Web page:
Cowles Creek

Cowles Creek picnic point

 

 

 A postcard depicts a much larger Cowles Creek than exists today.

A postcard depicts a much larger Cowles Creek than exists today.

An island once stood in Cowles Creek.

An island once stood in Cowles Creek.

Cowles Creek rises in Austinburg Township and receives the waters of Muddy Brook and Marsh Creek before ending its journey at Lake Erie, west of The Lodge.

Noah Cowles is the stream’s namesake. He was the first white man to settle near the stream, in Austinburg Township. Cowles went deeply in debt on
a gristmill project in Mechanicsville and a vain attempt to save the life of his sickly wife.

A narrow and shallow waterway today, in Cowles’ era this creek was the site of a dock that received shipments of limestone from Kelly‘s Island; the stone was reduced to lime in a kiln on Cowles Creek. A lumber industry also developed in this area due to the stands of high quality whitewood, used for building, and white oak, which was milled into barrel staves that were shipped to Europe.

In the early 20th century, this area was eyed for a steel mill project. Land was acquired by the steel company Jones & Laughlin.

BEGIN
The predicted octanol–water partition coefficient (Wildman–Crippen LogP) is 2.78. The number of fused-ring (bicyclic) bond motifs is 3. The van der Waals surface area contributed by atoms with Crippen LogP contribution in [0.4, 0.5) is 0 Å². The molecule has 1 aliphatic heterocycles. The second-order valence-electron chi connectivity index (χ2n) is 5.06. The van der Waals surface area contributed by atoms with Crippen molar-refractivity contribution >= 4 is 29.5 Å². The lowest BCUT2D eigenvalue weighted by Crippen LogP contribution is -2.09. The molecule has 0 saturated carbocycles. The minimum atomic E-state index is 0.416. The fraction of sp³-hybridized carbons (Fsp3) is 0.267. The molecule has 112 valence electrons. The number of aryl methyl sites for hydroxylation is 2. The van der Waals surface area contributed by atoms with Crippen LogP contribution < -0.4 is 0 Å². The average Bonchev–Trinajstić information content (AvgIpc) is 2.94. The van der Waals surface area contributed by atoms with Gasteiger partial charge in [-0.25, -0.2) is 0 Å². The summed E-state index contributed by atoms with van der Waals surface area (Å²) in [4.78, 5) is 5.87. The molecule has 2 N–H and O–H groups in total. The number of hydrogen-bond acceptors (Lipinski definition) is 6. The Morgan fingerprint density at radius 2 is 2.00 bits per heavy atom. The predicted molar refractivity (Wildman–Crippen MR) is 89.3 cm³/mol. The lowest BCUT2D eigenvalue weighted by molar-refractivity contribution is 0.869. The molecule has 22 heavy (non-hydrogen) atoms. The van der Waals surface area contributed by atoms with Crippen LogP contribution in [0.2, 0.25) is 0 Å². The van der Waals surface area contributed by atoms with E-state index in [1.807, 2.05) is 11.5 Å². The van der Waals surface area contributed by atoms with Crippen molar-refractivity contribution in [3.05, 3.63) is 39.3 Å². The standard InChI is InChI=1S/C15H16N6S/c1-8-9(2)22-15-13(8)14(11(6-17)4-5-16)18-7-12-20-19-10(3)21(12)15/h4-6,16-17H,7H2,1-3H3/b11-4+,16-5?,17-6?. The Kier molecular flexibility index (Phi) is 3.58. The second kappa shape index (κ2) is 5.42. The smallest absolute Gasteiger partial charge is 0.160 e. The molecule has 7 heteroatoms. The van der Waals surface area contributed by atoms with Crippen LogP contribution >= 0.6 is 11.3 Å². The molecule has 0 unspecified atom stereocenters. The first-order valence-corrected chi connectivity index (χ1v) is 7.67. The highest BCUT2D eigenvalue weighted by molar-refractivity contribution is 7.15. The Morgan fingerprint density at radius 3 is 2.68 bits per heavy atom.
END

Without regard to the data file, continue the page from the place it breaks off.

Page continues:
Jones

 

There also were discussions about building a lake port at the mouth of Wheeler, Cowles or Indian creeks as the northern terminus of a proposed canal linking the lake to the Ohio River.


Our guests remember:

Pirl Beach

I spent the summer of 1942 in Pirl Beach (at age 16) and worked part time for the manager pulling weeds and such. Also swam every day. My Pittsburgh relatives had reserved a cottage there for many years. My aunt and cousins stayed. My uncle commuted weekly in his Buick. The Pirl Beach manager used a Model T Ford truck for his chores.

Ken Ford

Chestnut Grove

My extended family and I vacationed at Chestnut Grove from 1948-1964. Being from McKeesport, it was a dream come true to go there every summer. I currently live in Michigan but go back occasionally. Not too long ago, I found a post card of some of the cottages where the swings and horseshoe pit were and a local artist is making me a 24×36 painting of it. I can't wait to see it! So many wonderful memories and so few things left as reminders. It is nice to know that others still remember and care.

Michelle Turner ( a Chestnut Grove Kid)

Idle-A-While

We vacationed every summer at Idle-A-While in the late '50s and early '60s, partially because my aunt was the receptionist there. I often got to ring the bell summoning guests to breakfast, lunch and dinner in the dining room, which was staffed by co-eds from various universities. Evenings were spent playing bingo, fascination and other games on the strip or bridge and poker back at Idle-A-While. Great memories.
John Bloom

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